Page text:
Leading Journal of the Irish & UK Fishing Industries

By: Dr Ronán Cosgrove, Fisheries Conservation Manager, BIM

BIM has produced an updated guide on fisheries conservation solutions to reduce unwanted catches in Irish fisheries. The useful guide contains one-page summaries of 22 gear modifications, survival exemptions and technical tools, all developed in close collaboration with the Irish Fishing Industry. These solutions help address landing obligation requirements, boost fisheries’ sustainability and marine biodiversity by decreasing catches of juvenile, over-quota and non-target species.

Updates since the 2020 guide include two new legislated measures: a plaice survival exemption for seiners and the addition of 100 mm T90 as a gear option to optimise fish size selectivity, quality and value in the Irish Sea. This brings the total number of legally implemented BIM fisheries conservation measures to 11 since 2019.

Older measures have found new applications. Previously tested and approved in the Celtic Sea, the dual codend trawl was found to be extremely beneficial on the Galway Aran fishing grounds. It separated gurnards away from the Nephrops catch and optimised quantities, quality and sorting times of marketable fish and Nephrops. This gear can be used by any vessel availing of the Nephrops survival exemption in ICES subarea 7.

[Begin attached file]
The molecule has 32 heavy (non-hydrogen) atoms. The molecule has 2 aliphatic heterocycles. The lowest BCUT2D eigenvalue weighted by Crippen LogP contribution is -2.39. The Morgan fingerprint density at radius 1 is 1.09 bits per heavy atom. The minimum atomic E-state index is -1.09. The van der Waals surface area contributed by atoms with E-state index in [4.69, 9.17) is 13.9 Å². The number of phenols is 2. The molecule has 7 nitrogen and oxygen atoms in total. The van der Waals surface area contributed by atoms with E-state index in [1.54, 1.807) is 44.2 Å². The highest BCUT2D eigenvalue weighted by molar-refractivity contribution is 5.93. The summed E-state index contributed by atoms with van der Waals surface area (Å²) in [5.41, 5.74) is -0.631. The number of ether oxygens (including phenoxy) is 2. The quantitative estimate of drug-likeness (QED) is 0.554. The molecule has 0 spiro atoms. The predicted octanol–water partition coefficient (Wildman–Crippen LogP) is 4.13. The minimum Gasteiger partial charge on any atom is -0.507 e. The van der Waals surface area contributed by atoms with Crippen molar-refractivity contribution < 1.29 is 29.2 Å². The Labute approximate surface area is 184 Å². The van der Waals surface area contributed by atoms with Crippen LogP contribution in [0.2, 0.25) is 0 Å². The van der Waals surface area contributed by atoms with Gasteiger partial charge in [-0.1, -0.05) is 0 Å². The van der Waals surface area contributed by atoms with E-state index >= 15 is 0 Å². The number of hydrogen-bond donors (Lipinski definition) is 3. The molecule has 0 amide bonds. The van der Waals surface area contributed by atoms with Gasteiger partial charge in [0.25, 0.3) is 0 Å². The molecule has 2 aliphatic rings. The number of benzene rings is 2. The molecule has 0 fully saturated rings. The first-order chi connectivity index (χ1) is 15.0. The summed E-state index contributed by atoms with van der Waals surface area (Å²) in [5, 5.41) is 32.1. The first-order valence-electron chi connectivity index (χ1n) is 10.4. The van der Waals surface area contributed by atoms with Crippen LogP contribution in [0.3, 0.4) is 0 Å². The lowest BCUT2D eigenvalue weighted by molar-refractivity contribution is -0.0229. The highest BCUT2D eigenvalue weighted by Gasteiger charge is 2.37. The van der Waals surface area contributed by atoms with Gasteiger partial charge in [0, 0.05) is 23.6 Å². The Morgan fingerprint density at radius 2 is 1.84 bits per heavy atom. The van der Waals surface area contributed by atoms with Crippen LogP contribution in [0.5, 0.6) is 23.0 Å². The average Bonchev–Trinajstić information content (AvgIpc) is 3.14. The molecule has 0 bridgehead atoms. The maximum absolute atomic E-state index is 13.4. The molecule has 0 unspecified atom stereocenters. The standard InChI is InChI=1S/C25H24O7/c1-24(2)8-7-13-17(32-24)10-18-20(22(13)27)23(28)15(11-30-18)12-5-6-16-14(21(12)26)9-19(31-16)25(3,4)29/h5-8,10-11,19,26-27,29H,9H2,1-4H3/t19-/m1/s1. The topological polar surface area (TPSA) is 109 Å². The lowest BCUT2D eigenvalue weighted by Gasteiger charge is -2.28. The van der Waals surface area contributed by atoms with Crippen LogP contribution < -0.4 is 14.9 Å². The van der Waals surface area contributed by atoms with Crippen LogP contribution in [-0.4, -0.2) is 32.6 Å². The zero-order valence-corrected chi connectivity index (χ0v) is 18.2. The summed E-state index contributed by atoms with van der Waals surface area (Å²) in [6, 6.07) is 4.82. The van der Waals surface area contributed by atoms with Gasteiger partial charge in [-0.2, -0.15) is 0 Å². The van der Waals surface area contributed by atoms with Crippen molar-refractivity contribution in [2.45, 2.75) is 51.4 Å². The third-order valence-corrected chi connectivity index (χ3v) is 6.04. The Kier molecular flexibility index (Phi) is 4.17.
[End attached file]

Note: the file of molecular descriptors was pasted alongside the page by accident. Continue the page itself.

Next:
A newly designed four-panel T90 codend with lastridge ropes greatly reduced catches of small haddock and increased catches of large haddock, a key target species in the Irish seine net fishery.

New technologies play an increasingly important role in the development of Fisheries Conservation solutions: BIM successfully developed a powerful new side-scan sonar imagery tool for rapidly assessing reduced impact gears. Stunning underwater images showing a new fish bycatch escape corridor in Nephrops gear were obtained. More testing of this promising gear modification is planned.

Preliminary testing of green LED lights on a Celtic Sea trawler targeting fish species demonstrated substantial reductions of low quota haddock and minimal reductions in higher quota whiting. Further testing with a view to optimising use of whiting quotas is envisaged this year.

The new guide is available for download at www.bim.ie/publications/fisheries. Hard copies will also be available at the BIM stand at the Irish Skipper Expo on the 25 and 26 March, where we look forward to discussing past and future solutions with visitors.